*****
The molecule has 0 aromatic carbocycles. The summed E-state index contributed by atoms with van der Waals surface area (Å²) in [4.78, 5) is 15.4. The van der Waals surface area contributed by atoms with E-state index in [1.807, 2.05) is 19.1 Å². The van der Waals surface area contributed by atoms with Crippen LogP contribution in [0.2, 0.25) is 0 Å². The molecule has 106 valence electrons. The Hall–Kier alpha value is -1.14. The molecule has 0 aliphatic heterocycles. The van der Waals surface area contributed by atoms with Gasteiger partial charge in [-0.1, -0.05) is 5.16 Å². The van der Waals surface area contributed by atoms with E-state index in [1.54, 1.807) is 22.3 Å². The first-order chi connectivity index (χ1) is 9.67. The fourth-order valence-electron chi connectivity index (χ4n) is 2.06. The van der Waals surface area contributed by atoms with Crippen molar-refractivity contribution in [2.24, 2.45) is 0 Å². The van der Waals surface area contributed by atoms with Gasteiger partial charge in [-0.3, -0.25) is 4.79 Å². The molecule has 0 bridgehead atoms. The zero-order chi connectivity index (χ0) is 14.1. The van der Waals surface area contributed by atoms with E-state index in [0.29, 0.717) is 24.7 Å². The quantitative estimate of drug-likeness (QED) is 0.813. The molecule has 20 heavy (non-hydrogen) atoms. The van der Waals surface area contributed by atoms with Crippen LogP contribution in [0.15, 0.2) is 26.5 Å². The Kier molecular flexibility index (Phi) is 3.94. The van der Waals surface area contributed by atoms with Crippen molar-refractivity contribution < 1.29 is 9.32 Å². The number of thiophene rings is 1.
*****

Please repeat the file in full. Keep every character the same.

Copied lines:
The molecule has 0 aromatic carbocycles. The summed E-state index contributed by atoms with van der Waals surface area (Å²) in [4.78, 5) is 15.4. The van der Waals surface area contributed by atoms with E-state index in [1.807, 2.05) is 19.1 Å². The van der Waals surface area contributed by atoms with Crippen LogP contribution in [0.2, 0.25) is 0 Å². The molecule has 106 valence electrons. The Hall–Kier alpha value is -1.14. The molecule has 0 aliphatic heterocycles. The van der Waals surface area contributed by atoms with Gasteiger partial charge in [-0.1, -0.05) is 5.16 Å². The van der Waals surface area contributed by atoms with E-state index in [1.54, 1.807) is 22.3 Å². The first-order chi connectivity index (χ1) is 9.67. The fourth-order valence-electron chi connectivity index (χ4n) is 2.06. The van der Waals surface area contributed by atoms with Crippen molar-refractivity contribution in [2.24, 2.45) is 0 Å². The van der Waals surface area contributed by atoms with Gasteiger partial charge in [-0.3, -0.25) is 4.79 Å². The molecule has 0 bridgehead atoms. The zero-order chi connectivity index (χ0) is 14.1. The van der Waals surface area contributed by atoms with E-state index in [0.29, 0.717) is 24.7 Å². The quantitative estimate of drug-likeness (QED) is 0.813. The molecule has 20 heavy (non-hydrogen) atoms. The van der Waals surface area contributed by atoms with Crippen LogP contribution in [0.15, 0.2) is 26.5 Å². The Kier molecular flexibility index (Phi) is 3.94. The van der Waals surface area contributed by atoms with Crippen molar-refractivity contribution < 1.29 is 9.32 Å². The number of thiophene rings is 1.